Sen. Elizabeth Warren (D–Mass.) announced today that she is dropping out of the presidential race. Warren ran on a platform of arch-technocratic progressivism coupled with identity politics, and her steady release of proposals drove much of the race's policy discussion.
But after briefly rising to the top of the polls last fall, Warren's campaign fell into a steady decline; she failed to expand her appeal beyond a core group of highly educated upper-middle-class voters. If elected, Warren promised to be a president who had mastered both the minutiae of governance and the social habits and language of the liberal elite. Her failure is a reminder that even Democratic voters don't want a woke policy wonk in the White House.
On the campaign trail, Warren called for trillions of dollars in new government spending on education and climate change, massive regulatory interventions into the structure and operations of large technology companies, criminal penalties for spreading voting disinformation online, and a radical revamp of corporate governance.
Although she distinguished herself from the explicit socialism of Sen. Bernie Sanders (I–Vt.), her closest rival, by insisting that she was a capitalist "to her bones," Warren never really demonstrated much fondness for markets. More often than not, she appeared to view them as an inherently corrupt system that required aggressive management from an enlightened expert class. Warren was a capitalist who hated capitalism.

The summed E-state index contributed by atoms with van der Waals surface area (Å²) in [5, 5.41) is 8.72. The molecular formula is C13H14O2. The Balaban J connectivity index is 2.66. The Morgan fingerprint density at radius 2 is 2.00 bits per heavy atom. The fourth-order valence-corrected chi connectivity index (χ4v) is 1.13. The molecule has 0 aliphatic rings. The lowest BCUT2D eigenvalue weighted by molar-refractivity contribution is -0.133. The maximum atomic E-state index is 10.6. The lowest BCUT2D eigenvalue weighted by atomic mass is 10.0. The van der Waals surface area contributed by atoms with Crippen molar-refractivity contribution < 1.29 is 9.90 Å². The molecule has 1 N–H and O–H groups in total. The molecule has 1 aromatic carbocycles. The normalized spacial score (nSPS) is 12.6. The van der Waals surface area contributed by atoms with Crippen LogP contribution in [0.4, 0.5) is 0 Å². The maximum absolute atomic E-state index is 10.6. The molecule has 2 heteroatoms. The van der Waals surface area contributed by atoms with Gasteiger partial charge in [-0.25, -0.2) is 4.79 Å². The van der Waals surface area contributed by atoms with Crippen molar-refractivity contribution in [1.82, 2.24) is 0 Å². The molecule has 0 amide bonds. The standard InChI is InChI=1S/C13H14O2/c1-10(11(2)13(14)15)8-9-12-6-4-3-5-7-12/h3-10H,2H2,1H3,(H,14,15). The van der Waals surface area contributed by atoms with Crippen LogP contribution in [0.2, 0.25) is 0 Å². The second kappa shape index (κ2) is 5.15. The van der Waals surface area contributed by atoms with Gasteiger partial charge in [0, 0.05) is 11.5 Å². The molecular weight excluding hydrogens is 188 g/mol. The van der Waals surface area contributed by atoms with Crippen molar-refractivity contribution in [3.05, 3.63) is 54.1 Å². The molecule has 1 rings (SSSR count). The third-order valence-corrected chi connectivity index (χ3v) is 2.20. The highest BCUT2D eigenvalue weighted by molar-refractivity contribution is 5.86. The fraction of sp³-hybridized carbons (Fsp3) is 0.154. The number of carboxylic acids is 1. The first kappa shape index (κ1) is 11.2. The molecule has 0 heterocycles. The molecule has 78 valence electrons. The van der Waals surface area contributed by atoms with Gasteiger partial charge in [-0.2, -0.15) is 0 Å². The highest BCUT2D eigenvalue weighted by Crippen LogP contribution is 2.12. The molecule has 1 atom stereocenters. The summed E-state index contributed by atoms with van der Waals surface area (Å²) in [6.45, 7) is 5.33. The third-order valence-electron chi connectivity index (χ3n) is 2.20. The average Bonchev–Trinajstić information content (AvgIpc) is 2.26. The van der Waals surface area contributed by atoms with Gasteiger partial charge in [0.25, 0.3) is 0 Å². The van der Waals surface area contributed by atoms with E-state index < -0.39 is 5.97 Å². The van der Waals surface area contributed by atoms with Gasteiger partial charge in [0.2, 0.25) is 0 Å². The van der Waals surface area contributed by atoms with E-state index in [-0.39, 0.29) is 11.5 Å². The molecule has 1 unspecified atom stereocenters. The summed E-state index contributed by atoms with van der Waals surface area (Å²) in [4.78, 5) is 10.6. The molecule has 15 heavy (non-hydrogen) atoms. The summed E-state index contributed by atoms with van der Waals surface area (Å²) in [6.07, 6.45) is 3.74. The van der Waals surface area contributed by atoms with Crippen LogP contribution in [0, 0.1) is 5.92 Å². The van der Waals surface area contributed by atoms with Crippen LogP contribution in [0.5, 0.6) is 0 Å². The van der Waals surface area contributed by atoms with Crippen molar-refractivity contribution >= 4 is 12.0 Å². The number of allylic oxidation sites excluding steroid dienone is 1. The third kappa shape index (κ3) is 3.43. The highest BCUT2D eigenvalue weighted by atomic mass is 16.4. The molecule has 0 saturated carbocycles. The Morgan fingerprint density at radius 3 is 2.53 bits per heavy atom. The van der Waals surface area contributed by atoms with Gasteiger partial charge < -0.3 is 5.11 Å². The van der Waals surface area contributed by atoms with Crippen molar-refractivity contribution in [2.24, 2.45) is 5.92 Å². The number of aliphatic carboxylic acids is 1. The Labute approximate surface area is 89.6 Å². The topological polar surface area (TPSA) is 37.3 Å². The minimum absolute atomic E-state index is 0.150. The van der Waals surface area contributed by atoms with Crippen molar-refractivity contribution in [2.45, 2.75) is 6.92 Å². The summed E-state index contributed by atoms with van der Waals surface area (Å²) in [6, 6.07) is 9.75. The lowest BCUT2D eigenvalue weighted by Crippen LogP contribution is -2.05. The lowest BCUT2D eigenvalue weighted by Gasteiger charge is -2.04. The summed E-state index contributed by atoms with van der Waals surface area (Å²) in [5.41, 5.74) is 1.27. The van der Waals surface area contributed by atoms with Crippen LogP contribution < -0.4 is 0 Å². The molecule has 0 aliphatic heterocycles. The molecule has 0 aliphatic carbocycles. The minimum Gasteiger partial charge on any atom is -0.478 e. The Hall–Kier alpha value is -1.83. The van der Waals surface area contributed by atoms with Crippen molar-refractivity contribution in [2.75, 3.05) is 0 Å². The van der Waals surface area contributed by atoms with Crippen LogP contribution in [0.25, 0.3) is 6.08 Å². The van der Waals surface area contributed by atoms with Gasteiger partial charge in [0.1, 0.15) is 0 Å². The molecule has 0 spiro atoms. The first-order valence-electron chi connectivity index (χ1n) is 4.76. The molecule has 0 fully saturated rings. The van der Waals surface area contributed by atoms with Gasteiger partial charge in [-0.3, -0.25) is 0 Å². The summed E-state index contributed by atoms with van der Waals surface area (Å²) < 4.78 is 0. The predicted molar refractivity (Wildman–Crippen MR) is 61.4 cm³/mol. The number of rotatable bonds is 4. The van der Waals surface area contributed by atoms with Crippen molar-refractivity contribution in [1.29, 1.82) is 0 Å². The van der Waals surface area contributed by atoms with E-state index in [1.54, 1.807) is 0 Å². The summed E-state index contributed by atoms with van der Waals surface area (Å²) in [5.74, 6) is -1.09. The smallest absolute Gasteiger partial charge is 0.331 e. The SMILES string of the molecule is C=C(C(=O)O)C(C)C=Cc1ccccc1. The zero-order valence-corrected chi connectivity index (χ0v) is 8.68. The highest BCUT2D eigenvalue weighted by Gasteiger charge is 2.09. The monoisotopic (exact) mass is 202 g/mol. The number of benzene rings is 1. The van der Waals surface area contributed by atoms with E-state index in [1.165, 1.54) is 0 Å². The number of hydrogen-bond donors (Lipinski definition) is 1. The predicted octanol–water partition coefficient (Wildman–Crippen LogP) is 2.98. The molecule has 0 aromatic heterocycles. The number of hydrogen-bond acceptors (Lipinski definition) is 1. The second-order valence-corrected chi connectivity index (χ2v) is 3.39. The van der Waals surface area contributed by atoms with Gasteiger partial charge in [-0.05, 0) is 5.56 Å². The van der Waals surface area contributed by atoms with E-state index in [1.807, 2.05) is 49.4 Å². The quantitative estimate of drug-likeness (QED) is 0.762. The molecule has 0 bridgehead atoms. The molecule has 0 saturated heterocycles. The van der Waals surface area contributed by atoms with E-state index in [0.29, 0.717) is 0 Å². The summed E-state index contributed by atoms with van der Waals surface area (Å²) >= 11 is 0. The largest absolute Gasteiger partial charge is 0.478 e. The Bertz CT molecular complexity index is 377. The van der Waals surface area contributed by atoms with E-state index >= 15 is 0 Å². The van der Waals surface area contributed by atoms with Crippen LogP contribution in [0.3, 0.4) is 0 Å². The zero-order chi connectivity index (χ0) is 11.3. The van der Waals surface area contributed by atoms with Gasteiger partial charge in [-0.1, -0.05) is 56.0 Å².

No policy represented this worldview more than her wealth tax, a two-percent tax on households worth above $50 million, with an additional surcharge of 3 percent (later raised to 6 percent) on households worth more than $1 billion. Warren advertised the proposal as a fair, straightforward way to raise approximately $2.75 trillion tax revenue to pay for her education plans. All she wanted, she said, was for the very wealthy to pay a simple two-cent tax.
But behind the scenes, the tax was hardly simple: It would require the government to accurately value unique assets, an inherently complex task that would require a giant new tax collection infrastructure. The revenue estimates drew intense criticism from economists across the ideological spectrum, including former Obama administration adviser Lawrence Summers, who argued that it would not raise nearly as much money as Warren expected, leading to shortfalls and deficits. Other analysts warned that, over time, the bulk of the tax burden would fall on workers in the form of lost jobs and wages. And Warren's supporters made little effort to hide the idea that the tax was primarily punitive, designed as much to degrade fortunes as to raise revenue.
It was health care, however, that sent Warren's campaign into its eventual death spiral. After endorsing Sanders' Medicare for All plan, a government-run system that would eliminate virtually all private insurance in four years, Warren was repeatedly pressed on the question of how to pay for the more than $30 trillion in estimated new government spending the idea would require.